Phosphorus: the Hidden Bedrock of the UK Food System


There is a growing threat to the UK’s food system, and most of us aren’t even aware of it.

Christopher Lyon
Christopher Lyon

Phosphorus is an element that is essential to all living things; it forms a key component of DNA and is important for energy transfers in cells. We take in about 1 gram of phosphorus a day, and store approximately 750g in our bodies (primarily in the form of calcium-phosphate in our bones and teeth). In nature, phosphorus is concentrated in rock, diluted in water and found in the matter and waste of plants and animals. However, it cannot be forged from other materials in a lab or a factory, and there is no substitute for its role in maintaining life. Farmers around the world spread phosphorus on their fields in the form of synthetic or organic fertilisers such as manure and compost to help their crops grow. This includes British farmers, who are essentially dependent on phosphorus for fertilisers, feeds and foods.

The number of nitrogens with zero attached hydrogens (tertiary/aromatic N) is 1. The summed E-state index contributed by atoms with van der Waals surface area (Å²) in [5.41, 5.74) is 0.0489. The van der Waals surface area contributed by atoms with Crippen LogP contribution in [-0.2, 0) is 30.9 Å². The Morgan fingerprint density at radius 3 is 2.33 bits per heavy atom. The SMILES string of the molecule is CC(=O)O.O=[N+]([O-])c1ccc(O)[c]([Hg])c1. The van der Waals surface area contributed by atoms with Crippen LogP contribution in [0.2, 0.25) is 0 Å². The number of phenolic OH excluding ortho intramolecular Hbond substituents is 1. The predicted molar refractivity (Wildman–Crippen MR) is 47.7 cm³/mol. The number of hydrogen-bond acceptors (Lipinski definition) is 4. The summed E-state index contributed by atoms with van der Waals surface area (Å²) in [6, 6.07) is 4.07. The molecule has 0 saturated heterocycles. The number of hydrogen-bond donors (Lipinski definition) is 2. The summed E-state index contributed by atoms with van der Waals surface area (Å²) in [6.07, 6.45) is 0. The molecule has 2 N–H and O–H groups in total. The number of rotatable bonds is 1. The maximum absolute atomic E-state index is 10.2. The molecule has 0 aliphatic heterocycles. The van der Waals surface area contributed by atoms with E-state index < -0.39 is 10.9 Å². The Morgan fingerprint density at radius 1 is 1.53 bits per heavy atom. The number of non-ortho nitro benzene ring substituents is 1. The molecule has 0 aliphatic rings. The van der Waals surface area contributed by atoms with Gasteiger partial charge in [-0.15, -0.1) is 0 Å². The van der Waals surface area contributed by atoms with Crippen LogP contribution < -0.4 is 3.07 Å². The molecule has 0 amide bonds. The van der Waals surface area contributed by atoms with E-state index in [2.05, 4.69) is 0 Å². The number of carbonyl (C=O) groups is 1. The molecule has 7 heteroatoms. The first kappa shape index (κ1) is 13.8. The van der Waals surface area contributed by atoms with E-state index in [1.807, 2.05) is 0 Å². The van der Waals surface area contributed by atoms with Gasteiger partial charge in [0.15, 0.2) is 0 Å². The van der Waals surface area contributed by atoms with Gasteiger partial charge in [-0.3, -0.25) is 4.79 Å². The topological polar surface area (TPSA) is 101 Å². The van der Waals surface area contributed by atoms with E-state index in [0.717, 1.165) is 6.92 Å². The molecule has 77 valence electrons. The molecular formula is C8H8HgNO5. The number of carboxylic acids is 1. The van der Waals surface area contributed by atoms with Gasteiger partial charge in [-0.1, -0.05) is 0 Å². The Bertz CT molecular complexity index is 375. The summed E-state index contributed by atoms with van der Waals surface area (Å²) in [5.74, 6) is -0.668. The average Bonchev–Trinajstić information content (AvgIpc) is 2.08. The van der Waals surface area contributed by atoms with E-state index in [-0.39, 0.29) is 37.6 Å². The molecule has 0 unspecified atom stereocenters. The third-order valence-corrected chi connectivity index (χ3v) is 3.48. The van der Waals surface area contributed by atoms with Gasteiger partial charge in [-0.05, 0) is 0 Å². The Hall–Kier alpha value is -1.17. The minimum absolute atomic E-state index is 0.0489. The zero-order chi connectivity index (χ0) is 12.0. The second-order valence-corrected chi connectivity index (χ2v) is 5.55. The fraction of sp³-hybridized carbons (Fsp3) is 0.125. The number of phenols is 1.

However, the UK has no domestic source of phosphorus. Most of the phosphorus fertiliser used in UK comes from phosphate rock mined in Morocco and Moroccan-controlled Western Sahara. These rocks have taken hundreds of millions of years to form, and are becoming increasingly scarce and if predictions are correct, global phosphorus sources will dwindle by 2050 – just as the global population reaches 9 billion [1]. As an importer of phosphorus, the UK will be at the mercy of supply disruptions, price spikes, or declines in production that could leave our food system in a vulnerable position.

Another critical factor in the phosphorus challenge is the inefficiency of phosphorus use in food production. The average diet today results in the depletion of around 22.5 kilograms of phosphate rock per person each year (or 3.2 kilograms of phosphate), which is 50 times greater than the 1.2 grams per person per day recommended daily intake of phosphorus. When food producers spread too much phosphorus on their land, the excess flows from the farmland into rivers, lakes, and coasts, damaging aquatic ecosystems.

Dennis Jarvis on flickr

Despite the significant threat that phosphorus shortage poses to our global food system, researchers are only just beginning to address this complex problem, focusing mainly on technical and agronomic solutions like recovering phosphorus from wastewater and increasing phosphorus efficiency in agriculture. However, sustainably supplying enough phosphorus to ensure UK food security in the future without degrading our waterways also requires a deeper understanding of the ‘phosphorescent’ risks. This is the aim of the RePhoKUs project.